What are the recent trends in the approach of the relevant authority to enforcement, procedure and substantive assessment?
MOFCOM’s review process has been expedited due to the introduction of the simplified review procedure and its internal restructuring.
The simplified review procedure regime has become more and more mature in China. In 2015, 75% of the concentrations (237 cases) reviewed fell within the scope of simple cases and all of them were unconditionally cleared.
In September 2015, the MOFCOM Anti-monopoly Bureau underwent a major restructuring, with the previous Consultation Division being changed into the Merger Review Division III. As a result, no division is in charge of pre-acceptance reviews in all cases and the case handling divisions are performing reviews both before and after case establishment. Due to the introduction of the simplified review procedure and MOFCOM’s internal restructuring, MOFCOM’s efficiency in performing merger reviews is improving, and the average review periods have witnessed a substantial drop.
IP related concentration transactions are attracting more attention from MOFCOM.
In the past few years, MOFCOM has imposed restrictions on an increasing number of concentration transactions involving intellectual property (IP), such as the Microsoft/Nokia deal, Nokia/Alcatel-Lucent deal, Merck/AZ Electronics deal and NXP/Freescale deal, which demonstrates that IP-related cases are an area of focus for MOFCOM.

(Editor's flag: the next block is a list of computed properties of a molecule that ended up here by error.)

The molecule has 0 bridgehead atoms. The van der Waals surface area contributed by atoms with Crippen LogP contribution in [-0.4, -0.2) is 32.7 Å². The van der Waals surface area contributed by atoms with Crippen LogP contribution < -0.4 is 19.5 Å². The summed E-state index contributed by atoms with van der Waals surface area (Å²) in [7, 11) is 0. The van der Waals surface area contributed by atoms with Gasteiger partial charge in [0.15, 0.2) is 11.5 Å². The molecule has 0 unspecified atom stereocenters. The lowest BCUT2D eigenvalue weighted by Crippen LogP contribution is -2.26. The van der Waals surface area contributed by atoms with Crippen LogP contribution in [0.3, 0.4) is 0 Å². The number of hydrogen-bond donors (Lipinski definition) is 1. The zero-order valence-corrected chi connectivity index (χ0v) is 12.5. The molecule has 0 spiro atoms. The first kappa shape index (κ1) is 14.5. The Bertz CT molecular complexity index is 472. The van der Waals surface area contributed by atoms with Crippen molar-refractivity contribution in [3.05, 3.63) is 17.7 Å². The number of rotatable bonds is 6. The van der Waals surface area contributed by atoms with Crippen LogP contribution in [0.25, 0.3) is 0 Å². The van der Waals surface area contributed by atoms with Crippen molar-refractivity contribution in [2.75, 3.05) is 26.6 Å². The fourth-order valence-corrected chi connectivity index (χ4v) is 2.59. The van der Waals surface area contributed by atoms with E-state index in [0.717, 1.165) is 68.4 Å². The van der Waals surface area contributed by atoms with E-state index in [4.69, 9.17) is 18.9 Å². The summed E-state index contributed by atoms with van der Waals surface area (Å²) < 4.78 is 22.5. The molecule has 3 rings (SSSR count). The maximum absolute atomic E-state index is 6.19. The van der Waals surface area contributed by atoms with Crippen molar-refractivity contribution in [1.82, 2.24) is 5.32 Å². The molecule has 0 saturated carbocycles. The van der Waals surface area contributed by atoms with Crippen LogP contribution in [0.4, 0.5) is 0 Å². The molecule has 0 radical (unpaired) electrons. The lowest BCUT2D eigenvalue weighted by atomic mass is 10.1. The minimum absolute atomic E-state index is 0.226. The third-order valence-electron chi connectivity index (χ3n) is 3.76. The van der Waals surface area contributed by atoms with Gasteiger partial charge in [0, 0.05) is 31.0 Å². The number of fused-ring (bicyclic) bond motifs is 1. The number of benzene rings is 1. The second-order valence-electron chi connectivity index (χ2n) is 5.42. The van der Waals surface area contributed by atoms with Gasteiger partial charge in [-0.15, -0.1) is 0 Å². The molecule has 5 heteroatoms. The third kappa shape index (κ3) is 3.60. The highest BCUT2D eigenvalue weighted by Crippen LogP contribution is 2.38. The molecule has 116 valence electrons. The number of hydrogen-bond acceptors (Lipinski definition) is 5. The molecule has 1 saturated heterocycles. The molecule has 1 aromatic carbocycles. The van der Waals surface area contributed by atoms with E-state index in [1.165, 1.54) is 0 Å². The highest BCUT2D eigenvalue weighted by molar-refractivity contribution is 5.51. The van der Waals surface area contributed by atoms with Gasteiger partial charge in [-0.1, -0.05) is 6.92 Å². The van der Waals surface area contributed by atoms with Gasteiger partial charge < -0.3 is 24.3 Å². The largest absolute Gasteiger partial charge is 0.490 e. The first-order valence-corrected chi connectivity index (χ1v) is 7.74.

There has been a trend towards a more economic approach in merger cases, and recent merger decisions from the DCCA illustrate an increasing use of economic evidence, especially in cases concerning consumer-related markets.
Furthermore, there is an increasing tendency among merging parties to withdraw notifications in cases where it seems highly likely that the merger will otherwise be prohibit-ed. Thus, even though the DCCA has only prohibited one merger to date, this tendency may indicate that the DCCA’s approach to assessing mergers is becoming stricter.
The CCPC continues to maintain a high workload of cases in the area of merger control, particularly as the Irish economy continues to recover and the new procedures established under the 2014 Act bed in. While it may yet be too early to discern specific trends emerging in relation to the CCPC's general policy approach to merger control, there have been a number of notable features under the new regime:
- First, the amendments in the 2014 Act and the revised financial thresholds for notification (particularly the lower threshold of €3 million) have resulted in a large number of asset acquisitions (including the acquisitions of property generating rent rolls) being notified to the CCPC. The need to obtain CCPC approval prior to closing in reportable cases is now a significant consideration for those considering property acquisitions in Ireland.